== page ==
White cover versions--was there ever one better than the original?

I was listening to the Chord’s wonderful (original) verion of “Sh-Boom” and, after listening to it, I got to thinking about how…well, sucky the white-bread-with-mayo version by the Crewcuts is.

Then I started to compare other white cover-version to their black counterparts and came to the conclusion that either the white version is inferior or the white verison is just so different that it doesn’t really count as a cover (Elvis’s version of “Hound Dog” is waaaay different from Big Mama Thornton’s).

Can anyone think of a white cover version from the '50s that’s actually better (without radically changing it) than the original?


“Get Ready” by Rare Earth is better, IMHO, than the original version by The Temptations.

“Twist and Shout” is better by the Beatles than the Isley Brothers, again IMHO.

The Sonics (the godfathers of modern rock and roll) regularly covered 50’s rock classics from the likes of Chuck Berry, and as good as the originals were, the Sonics did it better.

Also see the Cramps and the Headcoats (anything by Billy Childish actually).

Pat Boone’s cover of “Tutti Frutti” wasn’t as good as Little Richard’s, but it was responsible for jump-starting LR’s career and deserves some props for that.

Little Richard recorded his original version while still an unknown. It made some small ripples on the music scene and got some airplay on a couple of “race” stations, but ultimately he had to go back to his crappy dishwashing job to pay the bills.

Enter Pat Boone, whose whitebread cover of the song sold huge–and got white kids curious about the source material.

Little Richard hasn’t had to wash anyone else’s dishes ever since.

I think the Beatle’s version of Rock and Roll Music is about the same in terms of quality as Chuck Berry’s.

Wow. This is the first time anybody’s defended this embarrassment.

However, Little Richard’s version hit the Top 100 first - Jan. 14, 1956, while Boone’s entered two weeks later - Jan. 28, 1956. Boone’s did peak higher - #12 vs #17. Also, Boone’s version was a B-side (of “I’ll Be Home” - a Flamingo’s tune).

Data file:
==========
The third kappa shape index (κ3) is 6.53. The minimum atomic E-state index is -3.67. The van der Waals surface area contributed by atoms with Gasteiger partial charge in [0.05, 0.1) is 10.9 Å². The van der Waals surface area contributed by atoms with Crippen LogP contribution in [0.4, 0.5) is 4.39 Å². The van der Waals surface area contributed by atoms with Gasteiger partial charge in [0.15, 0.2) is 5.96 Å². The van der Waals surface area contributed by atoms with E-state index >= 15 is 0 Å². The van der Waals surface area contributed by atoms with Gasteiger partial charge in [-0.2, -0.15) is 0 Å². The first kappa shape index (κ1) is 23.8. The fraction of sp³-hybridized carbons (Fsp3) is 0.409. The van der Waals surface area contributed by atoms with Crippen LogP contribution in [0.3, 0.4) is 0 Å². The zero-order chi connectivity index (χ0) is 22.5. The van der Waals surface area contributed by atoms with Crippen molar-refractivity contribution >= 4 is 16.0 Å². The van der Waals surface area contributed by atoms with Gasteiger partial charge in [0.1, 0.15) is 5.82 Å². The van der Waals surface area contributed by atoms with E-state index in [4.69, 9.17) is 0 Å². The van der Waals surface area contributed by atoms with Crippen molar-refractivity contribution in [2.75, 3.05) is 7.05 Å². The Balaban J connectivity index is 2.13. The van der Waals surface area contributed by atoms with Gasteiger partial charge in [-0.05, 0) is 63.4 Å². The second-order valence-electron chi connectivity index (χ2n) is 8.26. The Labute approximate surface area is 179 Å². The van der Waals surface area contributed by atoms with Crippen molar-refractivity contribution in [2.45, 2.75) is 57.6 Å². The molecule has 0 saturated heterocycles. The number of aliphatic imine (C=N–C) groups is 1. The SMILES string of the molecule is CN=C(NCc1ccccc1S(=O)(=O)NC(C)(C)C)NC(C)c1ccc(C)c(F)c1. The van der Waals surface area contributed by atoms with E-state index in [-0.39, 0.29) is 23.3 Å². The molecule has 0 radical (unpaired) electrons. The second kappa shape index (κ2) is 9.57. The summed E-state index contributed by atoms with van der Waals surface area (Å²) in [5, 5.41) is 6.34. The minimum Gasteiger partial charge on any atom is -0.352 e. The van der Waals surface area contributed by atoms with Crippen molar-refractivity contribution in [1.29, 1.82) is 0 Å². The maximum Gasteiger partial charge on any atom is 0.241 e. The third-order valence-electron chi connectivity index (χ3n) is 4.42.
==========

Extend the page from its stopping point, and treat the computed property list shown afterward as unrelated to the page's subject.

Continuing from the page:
I like the Red Hot Chili Pepper’s version of “Love Rollercoaster” quite a bit better than Ohio Plater’s. Just seems a bit quicker and dare I say funkier? And yes I remember when the original came out.

Better? Oh, PLEASE! (But see below)

Now; I think Elvis’s version of “Shake Rattle and Roll” was better than Bill Haley’s, which in turn was better than Big Joe Turner’s original. But then, “better” is very subjective, and more often than not depends on which version the listener heard first.

A case might be made for Peggy Lee’s “Fever” being better than Little Willie John’s, but not with me.

If somebody really wanted to do a bunch of research, or brain searching, there were some ‘50s songs with three versions, one soul, one rock, one country. Tryin’ to provide a little somethin’ for everybody, I guess.

PS: The “copycat” thing that was popular in the '50s wasn’t limited to black/white or pop/country either. For example, “Young Love” was hugely popular by both Tab Hunter and Sonny James, at the same time.

IIRC, “My Starter Won’t Start” was released by blues singers Lightnin’ Slim and Lightnin’ Hopkins, on different record labels at about the same time. I thought Lightnin’ Slim’s was better, but YMMV.

Gotta give the edge to Aerosmith over Bullmoose Jackson on the song “Big Ten Inch Record”. 23 years later, but still beats it, quality wise.

The white cover versions were aimed at the pop market and tended to have tight, traditional pop arrangements in the prevailing style. They were rarely carbon copies of the black originals. If you grew up listening to big band and pop vocal music, the covers might sound better to you than the black versions, which were often louder and looser. They were simply made for different audiences. There are some big '50s R&B hits that have miserably out-of-tune instrumentation–if you appreciate verve you might not care, but if you are accustomed to the precisely-arranged world of traditional pop music you would definitely notice.

The concept of “originals” and “covers” is pretty useless when you go back to the '50s and earlier, since the songs were often more of the focus than the artist. When a new song came out, it wasn’t uncommon for there to be different pop, country and R&B versions all at once (“Ivory Tower” is a good example). People would like the song foremost and buy their favorite artist’s rendition without giving a thought to which was the “original.” The white team of Lieber & Stoller wrote “Hound Dog,” so Big Mama Thornton’s version is the original only in the sense that she recorded it first.

Meanwhile, black artists were recording tons of white pop and country songs but no one complains that they were “ruining” them. I prefer to view that era in terms of cross-fertilization, not as a race war.